Staying in step: Siblings, former KU students, strengthen family ties while touring with ‘River
A comedian once described "Riverdance" as the perfect career for someone if paralysis affected the body in the opposite direction.
True, the theatrical show's rendering of Irish step dancing -- in which the legs dart rapidly while everything above the waist is kept stationary -- is a sight that inspires wonder in some and chuckles in others.
Siblings and former Kansas University students Jenna and Steve Woods have grown accustomed to the jokes.
"All of us within the company have to have a good sense of humor about it," Jenna says. "Normally, the references you see in entertainment and stuff make fun of it, but in a jokingly cheesy way. I don't think anyone out here has the illusion that we're doing any kind of dramatic, life-changing thing. But it is an amazing show in a lot of ways."
Jenna, a 2001 Kansas University graduate in theater design, is the wardrobe supervisor for "Riverdance." Younger brother Steve -- who spent two years at KU -- runs monitors in the show's sound crew.
"A lot of my friends are like, 'Oh, "Riverdance." That's so silly. How can you stand the tapping every night?' To tell you the truth, I actually really love watching the show -- and I've been out here for 3 1/2 years, and I'm not sick of it," Jenna says.
The 27-year-old hooked up with "Riverdance" after she quit another theatrical tour. Friends helped land her a job selling merchandise for the "Riverdance" Boyne troupe while she waited for a union position to open up. (Each performing company is named after an Irish river. Currently, the best-known, Boyne, is the only one touring. None of them are affiliated with Michael Flatley's "Lord of the Dance" show.)
While Jenna doesn't have anything to do with making the show's costumes (they're all created by a designer in Dublin, Ireland), she and her assistant supervise a crew in each city in "cleaning, ironing, moving things in the right place, helping the dancers get dressed and that kind of stuff," she says.
"There are 50 cast members, and they each change between four to eight times a night," she says. "But it's different every night because they have a dancing rotation. Everyone is always in a different spot."
"She's very cool," Steve says of his sister. "We get along real well. Then if I'm real nice to her, sometimes she'll do my laundry."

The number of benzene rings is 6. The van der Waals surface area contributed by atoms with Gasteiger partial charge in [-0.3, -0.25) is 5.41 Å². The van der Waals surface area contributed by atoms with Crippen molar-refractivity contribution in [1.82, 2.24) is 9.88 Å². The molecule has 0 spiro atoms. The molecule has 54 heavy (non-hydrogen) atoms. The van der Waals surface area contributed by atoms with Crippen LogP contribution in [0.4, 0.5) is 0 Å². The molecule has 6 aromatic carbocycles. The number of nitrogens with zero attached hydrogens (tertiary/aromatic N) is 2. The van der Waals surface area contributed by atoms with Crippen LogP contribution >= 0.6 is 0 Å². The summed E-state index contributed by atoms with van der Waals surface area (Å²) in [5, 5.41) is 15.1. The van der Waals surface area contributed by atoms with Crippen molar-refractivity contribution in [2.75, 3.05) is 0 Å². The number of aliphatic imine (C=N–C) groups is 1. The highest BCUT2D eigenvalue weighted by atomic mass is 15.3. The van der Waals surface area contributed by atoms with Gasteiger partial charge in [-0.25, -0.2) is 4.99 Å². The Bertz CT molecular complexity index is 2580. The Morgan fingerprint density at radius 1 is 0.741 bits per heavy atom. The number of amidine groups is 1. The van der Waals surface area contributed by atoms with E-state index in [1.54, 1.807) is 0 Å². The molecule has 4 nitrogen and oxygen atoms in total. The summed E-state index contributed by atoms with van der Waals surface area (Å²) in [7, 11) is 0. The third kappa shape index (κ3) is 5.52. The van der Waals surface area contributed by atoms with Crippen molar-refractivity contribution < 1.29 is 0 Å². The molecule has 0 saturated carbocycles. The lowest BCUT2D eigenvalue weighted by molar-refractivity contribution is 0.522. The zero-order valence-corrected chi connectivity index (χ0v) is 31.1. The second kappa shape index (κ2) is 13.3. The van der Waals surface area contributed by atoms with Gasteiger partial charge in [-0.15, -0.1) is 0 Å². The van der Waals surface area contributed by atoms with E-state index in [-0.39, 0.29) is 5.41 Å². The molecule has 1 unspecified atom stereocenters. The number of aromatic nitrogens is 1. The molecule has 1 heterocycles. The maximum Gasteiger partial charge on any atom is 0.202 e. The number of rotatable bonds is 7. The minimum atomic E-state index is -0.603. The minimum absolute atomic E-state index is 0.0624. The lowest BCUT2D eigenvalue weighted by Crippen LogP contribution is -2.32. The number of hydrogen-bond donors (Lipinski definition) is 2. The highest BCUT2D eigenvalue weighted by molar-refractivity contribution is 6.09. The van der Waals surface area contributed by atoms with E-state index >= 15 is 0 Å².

Sound and fury
Steve's position on the three-man sound crew involves running the monitor mixes onstage for five live musicians and the array of singers and dancers.
One of the unique challenges is the performers actually have microphones in their shoes.
"The mics are custom-made in Ireland," Steve says. "Some of the dancers get them stuck right against their heel under their shoe. A lot of those break."
Like his sister, the 26-year-old Steve majored in theater design at KU. He gained experience doing shows for University Theatre, then was hired by the regional sound production company StagePro. Conveniently enough, he also worked the sound system at the Lied Center, which is where "Riverdance" will appear during its Lawrence stop.
After his sophomore year, Steve left KU to attend sound school in Nashville, Tenn.
"It's very fun working with my brother," Jenna says. "We grew up doing a lot of the same things. We played the same instrument in band. We both did theater. We've always really gotten along.
"We don't deal with each other directly during the show. But when you're on a tour, you only have a few people to be involved in your life. So it's really nice to have that interaction. He's a really calm presence to have out here on the road."
Jenna currently resides in Queens, N.Y., while Steve lives in Austin, Texas.
So far, they have toured through Canada, Mexico and most of the states.
"My favorite part about the tour is making a lot of international friends," Jenna says. "I've already had a chance to go and visit them in places like Ireland. When you spend day-to-day life with people from different places, you learn a lot about their places, but you also learn a lot about where you're from."
In fact, when "Riverdance" played in Kansas City last summer, the Woods invited the company members to their parents' home in Stilwell (where they grew up) for a Kansas barbecue.
Jenna says the cast and crew acts "like a big family." But for as much time as the Woods spend socially with their tour mates, they have yet to pick up any dance steps.
"It's not unusual for people to get a little basic instruction. But when you're around people who do it really well, it's kind of intimidating. Most of them have been doing it since they were 3 or 4," Jenna says.
Steve adds, "I thought about asking. But they all weigh a lot less than I do. And they're a little more athletic than me. Maybe some day I'll give it a shot. I'll do a lot of stretching first."